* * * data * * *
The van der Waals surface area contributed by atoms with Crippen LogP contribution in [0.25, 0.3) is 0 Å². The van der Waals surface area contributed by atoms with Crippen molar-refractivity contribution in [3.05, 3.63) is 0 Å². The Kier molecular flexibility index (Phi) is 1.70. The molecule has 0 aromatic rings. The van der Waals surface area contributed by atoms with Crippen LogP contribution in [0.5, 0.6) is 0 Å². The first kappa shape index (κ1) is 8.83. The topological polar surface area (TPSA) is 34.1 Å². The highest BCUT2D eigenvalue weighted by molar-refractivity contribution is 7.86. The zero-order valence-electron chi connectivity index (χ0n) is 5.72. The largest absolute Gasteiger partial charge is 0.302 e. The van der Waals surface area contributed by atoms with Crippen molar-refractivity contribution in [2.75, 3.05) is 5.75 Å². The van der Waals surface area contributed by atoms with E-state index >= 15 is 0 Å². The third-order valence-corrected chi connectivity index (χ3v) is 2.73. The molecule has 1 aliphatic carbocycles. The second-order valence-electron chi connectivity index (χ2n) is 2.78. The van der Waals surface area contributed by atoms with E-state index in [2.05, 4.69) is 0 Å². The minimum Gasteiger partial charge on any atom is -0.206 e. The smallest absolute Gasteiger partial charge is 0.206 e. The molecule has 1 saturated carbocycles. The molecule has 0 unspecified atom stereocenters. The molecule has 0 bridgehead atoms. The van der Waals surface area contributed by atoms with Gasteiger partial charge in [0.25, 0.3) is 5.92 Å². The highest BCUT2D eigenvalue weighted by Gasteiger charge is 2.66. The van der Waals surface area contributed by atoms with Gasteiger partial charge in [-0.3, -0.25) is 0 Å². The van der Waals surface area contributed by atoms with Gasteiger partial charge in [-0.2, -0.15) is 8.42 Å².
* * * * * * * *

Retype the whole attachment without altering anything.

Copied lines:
The van der Waals surface area contributed by atoms with Crippen LogP contribution in [0.25, 0.3) is 0 Å². The van der Waals surface area contributed by atoms with Crippen molar-refractivity contribution in [3.05, 3.63) is 0 Å². The Kier molecular flexibility index (Phi) is 1.70. The molecule has 0 aromatic rings. The van der Waals surface area contributed by atoms with Crippen LogP contribution in [0.5, 0.6) is 0 Å². The first kappa shape index (κ1) is 8.83. The topological polar surface area (TPSA) is 34.1 Å². The highest BCUT2D eigenvalue weighted by molar-refractivity contribution is 7.86. The zero-order valence-electron chi connectivity index (χ0n) is 5.72. The largest absolute Gasteiger partial charge is 0.302 e. The van der Waals surface area contributed by atoms with Crippen molar-refractivity contribution in [2.75, 3.05) is 5.75 Å². The van der Waals surface area contributed by atoms with E-state index >= 15 is 0 Å². The third-order valence-corrected chi connectivity index (χ3v) is 2.73. The molecule has 1 aliphatic carbocycles. The second-order valence-electron chi connectivity index (χ2n) is 2.78. The van der Waals surface area contributed by atoms with E-state index in [2.05, 4.69) is 0 Å². The minimum Gasteiger partial charge on any atom is -0.206 e. The smallest absolute Gasteiger partial charge is 0.206 e. The molecule has 1 saturated carbocycles. The molecule has 0 unspecified atom stereocenters. The molecule has 0 bridgehead atoms. The van der Waals surface area contributed by atoms with Gasteiger partial charge in [0.25, 0.3) is 5.92 Å². The highest BCUT2D eigenvalue weighted by Gasteiger charge is 2.66. The van der Waals surface area contributed by atoms with Gasteiger partial charge in [-0.3, -0.25) is 0 Å². The van der Waals surface area contributed by atoms with Gasteiger partial charge in [-0.2, -0.15) is 8.42 Å².